Being an undecided voter I thought I'd best school up before heading to the polling booth later today.
Yes, yes, I know, I should have cast my vote by now. I'd like to say the reason I haven't is because I've been vigorously and enthusiastically poring over the myriad policies put forward by our competing parties. But that would be a lie.
As a professional writer accustomed to dealing with constant and never-ending deadline pressure I've naturally put this off to the last possible minute. But cometh the hour, cometh the man and now this man cometh to vote. Right after I decide who to vote for.
Look, it might be an easy decision for you party drones and kool-aid drinking sheeples. But me? I'm a free thinker, man. A maverick, an ideas man, a political lone wolf baying at the full moon, a... well, you get the idea.
A vote is a big responsibility. There's so much on the line. Especially this year. 2020 has been filled with more waste than a festival port-a-loo, so it's crucially important to get it right. Ironically the people least qualified to make this decision are tasked with making it. And yes, friends, that's you and I.
Do you know where each party stands on the issues beyond their snappy sound bites? Have you done your research? Well, I have. Yesterday I clicked through the Herald's interactive policy quiz and last night I watched The Late Night Big Breakfast Election Special on TVNZ OnDemand.
This may sound like madness but I'd tried to watch the leaders' debate that John Campbell hosted but found it fairly unpleasant viewing so turned it off. Thinking things might be more chill when Paddy Gower took a hosting crack I tuned in but quickly tuned back out again when it wasn't.
These weren't for me. Instead I wanted to see how the two major political leaders handled real pressure. Comedy.
The Late Night Big Breakfast hosts, Jason Hoyte and Leigh Hart, are masters of deadpan chaos and calamity. You're always wondering what they'll say or do next. The answer very well could be a mock infomercial for an "explosive diarrhoea" cure called Faecal Storm 5000. Or a gardener's testicles drooping out of his Stubbies. Or maybe something completely preposterous like Simon Bridges being introduced as "the Leader of the Opposition".
True, not every gag is a slam dunk but with the two hosts constantly shooting at the hoop you don't have time to not laugh at one joke before they lob another. Their perfectly honed schtick is one of confident incompetence and dry bamboozlement as the show, which is shot in an operating furniture store, threatens to fall apart around them.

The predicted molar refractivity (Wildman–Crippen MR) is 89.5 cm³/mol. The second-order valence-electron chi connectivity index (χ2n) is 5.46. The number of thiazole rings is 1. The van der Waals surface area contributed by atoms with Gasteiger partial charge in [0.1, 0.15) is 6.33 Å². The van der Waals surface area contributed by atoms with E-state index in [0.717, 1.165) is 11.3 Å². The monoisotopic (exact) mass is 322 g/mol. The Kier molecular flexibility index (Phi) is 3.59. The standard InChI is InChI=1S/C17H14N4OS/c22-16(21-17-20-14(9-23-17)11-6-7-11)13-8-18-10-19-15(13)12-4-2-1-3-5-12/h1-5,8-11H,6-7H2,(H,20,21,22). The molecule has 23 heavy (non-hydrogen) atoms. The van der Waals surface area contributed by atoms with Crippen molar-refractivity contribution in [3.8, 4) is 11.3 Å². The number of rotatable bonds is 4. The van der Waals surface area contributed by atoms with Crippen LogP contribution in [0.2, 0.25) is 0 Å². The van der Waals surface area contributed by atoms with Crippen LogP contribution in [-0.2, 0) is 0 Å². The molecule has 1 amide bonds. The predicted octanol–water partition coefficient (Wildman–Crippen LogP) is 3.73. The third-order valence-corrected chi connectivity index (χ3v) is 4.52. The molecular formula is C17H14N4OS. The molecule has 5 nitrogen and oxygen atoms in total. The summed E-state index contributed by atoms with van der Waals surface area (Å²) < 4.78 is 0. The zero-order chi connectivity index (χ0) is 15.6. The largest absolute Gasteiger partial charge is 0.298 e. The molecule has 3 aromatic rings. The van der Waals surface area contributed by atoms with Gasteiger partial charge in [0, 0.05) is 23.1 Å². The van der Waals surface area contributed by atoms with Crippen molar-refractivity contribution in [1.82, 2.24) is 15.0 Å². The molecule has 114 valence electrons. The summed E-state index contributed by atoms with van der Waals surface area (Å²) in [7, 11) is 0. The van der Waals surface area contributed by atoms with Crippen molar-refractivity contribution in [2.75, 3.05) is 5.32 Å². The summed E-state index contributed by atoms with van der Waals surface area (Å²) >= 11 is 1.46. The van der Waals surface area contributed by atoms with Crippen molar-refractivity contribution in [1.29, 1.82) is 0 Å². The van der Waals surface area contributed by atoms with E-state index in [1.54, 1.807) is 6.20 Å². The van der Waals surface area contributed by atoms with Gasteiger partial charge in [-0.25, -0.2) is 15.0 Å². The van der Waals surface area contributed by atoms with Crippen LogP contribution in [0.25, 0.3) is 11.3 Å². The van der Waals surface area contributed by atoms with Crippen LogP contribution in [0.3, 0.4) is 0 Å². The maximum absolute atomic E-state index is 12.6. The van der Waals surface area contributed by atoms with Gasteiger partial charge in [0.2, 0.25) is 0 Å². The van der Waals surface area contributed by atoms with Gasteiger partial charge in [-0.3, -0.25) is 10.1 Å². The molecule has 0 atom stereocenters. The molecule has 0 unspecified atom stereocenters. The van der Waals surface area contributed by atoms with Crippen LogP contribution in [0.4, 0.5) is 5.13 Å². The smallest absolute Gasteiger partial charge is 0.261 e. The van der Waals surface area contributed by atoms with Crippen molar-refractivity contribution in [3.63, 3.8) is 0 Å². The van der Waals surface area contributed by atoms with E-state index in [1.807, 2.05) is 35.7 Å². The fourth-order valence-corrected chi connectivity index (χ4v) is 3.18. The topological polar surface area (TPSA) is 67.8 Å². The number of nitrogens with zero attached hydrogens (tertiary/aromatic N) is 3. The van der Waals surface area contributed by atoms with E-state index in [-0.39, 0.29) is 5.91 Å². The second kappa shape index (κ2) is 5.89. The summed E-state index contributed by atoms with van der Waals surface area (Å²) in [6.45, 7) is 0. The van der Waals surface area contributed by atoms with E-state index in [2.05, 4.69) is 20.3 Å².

But what I really enjoyed was their terrific wordplay. When Jacinda Ardern took up position on the couch as shoppers breezed around behind her, Hoyte posed his first question.
"Many people are calling this the Covid election but it's so much more than that. Is it?"
Then he quickly added, "Or isn't it?" before saying, "Or is it so much more than that?"
"Is it?" Hart interrupted, as Ardern tried to answer.
"It's more than that," Ardern managed to get out before another feedback loop began. But she was sadly mistaken if she thought she was out of the woods.
Referencing polls that reckoned Labour could govern alone Hoyte asked, "If you have the chance why not? If not, why not? If so, why so?"
She began a politician's answer but was interrupted again by Hart leaping up to go off and interview former All Black Kieran Read.
"Any thoughts on what we've been discussing politically?" he asked.
"Not really, no," Read replied.
Later, Judith Collins was up. She was asked if she thought she was in a better position to deal with a looming financial crisis.
"Amazingly, yes," she replied. Blow me down, I agreed with her. It was indeed amazing that she would think that.
She also said she liked music, specifically the blues, and that's good because I predict that's what she'll be singing tomorrow night.
But Collins was a good sport. As were Bridges and Ardern. It's great that we have politicians that cannot only take a joke but also get in on one. And it's even better that we have a show as wild and funny as this one that can pull it off so expertly. I now feel informed, clued up, decided.
Surrounded by bright signs for "Super deals" and "Daylight Savings specials" they asked people to vote as the worst singer I've ever heard butchered Love Me Tender to close the show. But before he did Hart mused, "The ratings for this show aren't great, but the sales numbers are sensational."
I'm glad they're making an honest living but those numbers really need to be swapped around.